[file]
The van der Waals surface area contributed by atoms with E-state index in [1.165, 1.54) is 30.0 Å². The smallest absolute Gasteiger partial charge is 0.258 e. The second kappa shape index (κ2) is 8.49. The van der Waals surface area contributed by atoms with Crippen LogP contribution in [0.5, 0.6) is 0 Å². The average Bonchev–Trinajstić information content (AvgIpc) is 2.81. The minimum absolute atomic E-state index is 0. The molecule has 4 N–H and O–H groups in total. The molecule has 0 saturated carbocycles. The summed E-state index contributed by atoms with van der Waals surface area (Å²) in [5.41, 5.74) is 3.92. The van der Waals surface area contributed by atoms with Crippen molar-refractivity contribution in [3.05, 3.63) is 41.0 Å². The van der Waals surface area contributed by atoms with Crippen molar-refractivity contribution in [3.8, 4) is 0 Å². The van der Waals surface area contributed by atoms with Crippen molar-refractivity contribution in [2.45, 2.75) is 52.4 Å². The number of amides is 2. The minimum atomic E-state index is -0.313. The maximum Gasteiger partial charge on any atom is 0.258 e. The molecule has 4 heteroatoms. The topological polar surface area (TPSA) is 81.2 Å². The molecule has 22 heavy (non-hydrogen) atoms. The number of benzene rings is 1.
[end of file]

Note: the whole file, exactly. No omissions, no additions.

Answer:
The van der Waals surface area contributed by atoms with E-state index in [1.165, 1.54) is 30.0 Å². The smallest absolute Gasteiger partial charge is 0.258 e. The second kappa shape index (κ2) is 8.49. The van der Waals surface area contributed by atoms with Crippen LogP contribution in [0.5, 0.6) is 0 Å². The average Bonchev–Trinajstić information content (AvgIpc) is 2.81. The minimum absolute atomic E-state index is 0. The molecule has 4 N–H and O–H groups in total. The molecule has 0 saturated carbocycles. The summed E-state index contributed by atoms with van der Waals surface area (Å²) in [5.41, 5.74) is 3.92. The van der Waals surface area contributed by atoms with Crippen molar-refractivity contribution in [3.05, 3.63) is 41.0 Å². The van der Waals surface area contributed by atoms with Crippen molar-refractivity contribution in [3.8, 4) is 0 Å². The van der Waals surface area contributed by atoms with Crippen molar-refractivity contribution in [2.45, 2.75) is 52.4 Å². The number of amides is 2. The minimum atomic E-state index is -0.313. The maximum Gasteiger partial charge on any atom is 0.258 e. The molecule has 4 heteroatoms. The topological polar surface area (TPSA) is 81.2 Å². The molecule has 22 heavy (non-hydrogen) atoms. The number of benzene rings is 1.